Bernadette, mother of Bee, wife of a big wig at Microsoft, goes missing. Who was she, who is she, and where did she go?
Trust me, that's all you need to know. With the help of report cards, emails, faxes, and other seemingly random papers Bee documents the events leading up to her mother's disappearance and the subsequent search.
Epistolary novels are my weakness and this one is exceptionally good. The range of mediums, as well as writers and recipients, gives us a deep look into people's heads. And what interesting heads! Semple does a great job giving each character a distinct voice and making the whole thing funny to boot.
Starting feels a little bit like wading into the weeds but things come together quickly. Even after the narrative settled down Semple kept me on my toes by bringing up something I didn't know (AutoCAD, say) and letting it hang. It gnawed quietly on a corner of my brain for 10, 20, or 50 pages before a subtle explanation was dropped. More than once I found myself smiling and nodding in recognition, "ohhh, that thing!" Now and then there was a reference I did get (...AutoCAD, actually), letting me feel smart for a second.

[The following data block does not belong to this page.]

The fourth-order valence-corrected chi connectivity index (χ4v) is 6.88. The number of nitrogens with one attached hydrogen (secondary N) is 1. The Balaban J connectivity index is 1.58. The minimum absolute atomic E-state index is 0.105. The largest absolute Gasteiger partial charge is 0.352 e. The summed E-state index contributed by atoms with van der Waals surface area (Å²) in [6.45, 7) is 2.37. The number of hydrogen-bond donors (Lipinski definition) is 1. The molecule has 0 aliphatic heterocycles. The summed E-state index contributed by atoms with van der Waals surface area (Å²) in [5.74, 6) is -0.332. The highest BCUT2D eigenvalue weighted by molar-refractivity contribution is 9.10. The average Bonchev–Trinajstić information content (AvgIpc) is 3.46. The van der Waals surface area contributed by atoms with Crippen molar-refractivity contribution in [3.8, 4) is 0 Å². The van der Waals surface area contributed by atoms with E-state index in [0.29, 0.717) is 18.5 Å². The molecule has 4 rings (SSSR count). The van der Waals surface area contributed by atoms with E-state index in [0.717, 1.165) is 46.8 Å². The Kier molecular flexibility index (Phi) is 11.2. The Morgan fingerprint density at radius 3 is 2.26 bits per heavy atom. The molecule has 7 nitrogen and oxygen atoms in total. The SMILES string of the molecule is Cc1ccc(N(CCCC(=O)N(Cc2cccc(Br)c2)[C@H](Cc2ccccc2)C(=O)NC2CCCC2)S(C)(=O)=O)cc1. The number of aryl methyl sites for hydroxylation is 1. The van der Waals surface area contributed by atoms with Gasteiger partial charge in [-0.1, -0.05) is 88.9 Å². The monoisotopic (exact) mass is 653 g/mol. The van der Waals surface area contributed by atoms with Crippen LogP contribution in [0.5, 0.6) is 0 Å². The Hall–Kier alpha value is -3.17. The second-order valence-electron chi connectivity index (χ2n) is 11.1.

Where'd You Go, Bernadette lives and breathes the axiom "show, don't tell". I don't want to spoil you, so let's just say that a powerpoint presentation is given in front of a large crowd. The speaker's clicker breaks two slides in, though, and he has to resort to explaining everything. It's perfect because it allows the transcript to be a full record while also showing the character's poise under pressure. Add in a live blogger's comments and it's masterful.The only fault I can find in the entire novel is a slightly slow part near the end, but it's so minor it's barely worth mentioning. Where'd You Go, Bernadette is a fun, engaging read just about anyone can enjoy.